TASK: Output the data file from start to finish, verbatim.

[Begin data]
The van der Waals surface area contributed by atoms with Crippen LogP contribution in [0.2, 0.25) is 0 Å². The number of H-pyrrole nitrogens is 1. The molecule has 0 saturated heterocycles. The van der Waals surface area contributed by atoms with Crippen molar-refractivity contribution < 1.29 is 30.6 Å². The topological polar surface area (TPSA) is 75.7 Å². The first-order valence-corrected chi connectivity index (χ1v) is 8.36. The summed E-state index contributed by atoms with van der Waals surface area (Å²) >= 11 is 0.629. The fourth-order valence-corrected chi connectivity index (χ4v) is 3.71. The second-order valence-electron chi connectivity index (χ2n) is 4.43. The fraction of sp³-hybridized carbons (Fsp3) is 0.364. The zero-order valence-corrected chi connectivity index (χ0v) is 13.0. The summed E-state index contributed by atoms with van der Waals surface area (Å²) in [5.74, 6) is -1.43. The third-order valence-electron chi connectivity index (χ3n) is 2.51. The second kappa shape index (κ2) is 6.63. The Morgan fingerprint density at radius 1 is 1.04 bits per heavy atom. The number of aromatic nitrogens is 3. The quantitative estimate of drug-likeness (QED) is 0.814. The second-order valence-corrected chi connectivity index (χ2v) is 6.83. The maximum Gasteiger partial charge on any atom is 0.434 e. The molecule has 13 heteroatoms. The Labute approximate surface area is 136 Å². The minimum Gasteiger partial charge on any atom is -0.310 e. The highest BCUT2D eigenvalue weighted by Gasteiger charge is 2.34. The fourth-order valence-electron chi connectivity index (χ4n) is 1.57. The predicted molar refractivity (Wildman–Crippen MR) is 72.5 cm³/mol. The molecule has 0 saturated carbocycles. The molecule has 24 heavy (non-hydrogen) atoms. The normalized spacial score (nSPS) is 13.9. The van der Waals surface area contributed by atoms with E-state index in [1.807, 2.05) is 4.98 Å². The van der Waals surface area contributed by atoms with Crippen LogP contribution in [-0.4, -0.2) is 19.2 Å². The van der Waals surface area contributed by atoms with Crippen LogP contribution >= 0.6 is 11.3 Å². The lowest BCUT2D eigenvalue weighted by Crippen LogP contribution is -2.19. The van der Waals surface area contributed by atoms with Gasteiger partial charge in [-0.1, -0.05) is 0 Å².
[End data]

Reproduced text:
The van der Waals surface area contributed by atoms with Crippen LogP contribution in [0.2, 0.25) is 0 Å². The number of H-pyrrole nitrogens is 1. The molecule has 0 saturated heterocycles. The van der Waals surface area contributed by atoms with Crippen molar-refractivity contribution < 1.29 is 30.6 Å². The topological polar surface area (TPSA) is 75.7 Å². The first-order valence-corrected chi connectivity index (χ1v) is 8.36. The summed E-state index contributed by atoms with van der Waals surface area (Å²) >= 11 is 0.629. The fourth-order valence-corrected chi connectivity index (χ4v) is 3.71. The second-order valence-electron chi connectivity index (χ2n) is 4.43. The fraction of sp³-hybridized carbons (Fsp3) is 0.364. The zero-order valence-corrected chi connectivity index (χ0v) is 13.0. The summed E-state index contributed by atoms with van der Waals surface area (Å²) in [5.74, 6) is -1.43. The third-order valence-electron chi connectivity index (χ3n) is 2.51. The second kappa shape index (κ2) is 6.63. The Morgan fingerprint density at radius 1 is 1.04 bits per heavy atom. The number of aromatic nitrogens is 3. The quantitative estimate of drug-likeness (QED) is 0.814. The second-order valence-corrected chi connectivity index (χ2v) is 6.83. The maximum Gasteiger partial charge on any atom is 0.434 e. The molecule has 13 heteroatoms. The Labute approximate surface area is 136 Å². The minimum Gasteiger partial charge on any atom is -0.310 e. The highest BCUT2D eigenvalue weighted by Gasteiger charge is 2.34. The fourth-order valence-electron chi connectivity index (χ4n) is 1.57. The predicted molar refractivity (Wildman–Crippen MR) is 72.5 cm³/mol. The molecule has 0 saturated carbocycles. The molecule has 24 heavy (non-hydrogen) atoms. The normalized spacial score (nSPS) is 13.9. The van der Waals surface area contributed by atoms with E-state index in [1.807, 2.05) is 4.98 Å². The van der Waals surface area contributed by atoms with Crippen LogP contribution in [-0.4, -0.2) is 19.2 Å². The van der Waals surface area contributed by atoms with Crippen LogP contribution >= 0.6 is 11.3 Å². The lowest BCUT2D eigenvalue weighted by Crippen LogP contribution is -2.19. The van der Waals surface area contributed by atoms with Gasteiger partial charge in [-0.1, -0.05) is 0 Å².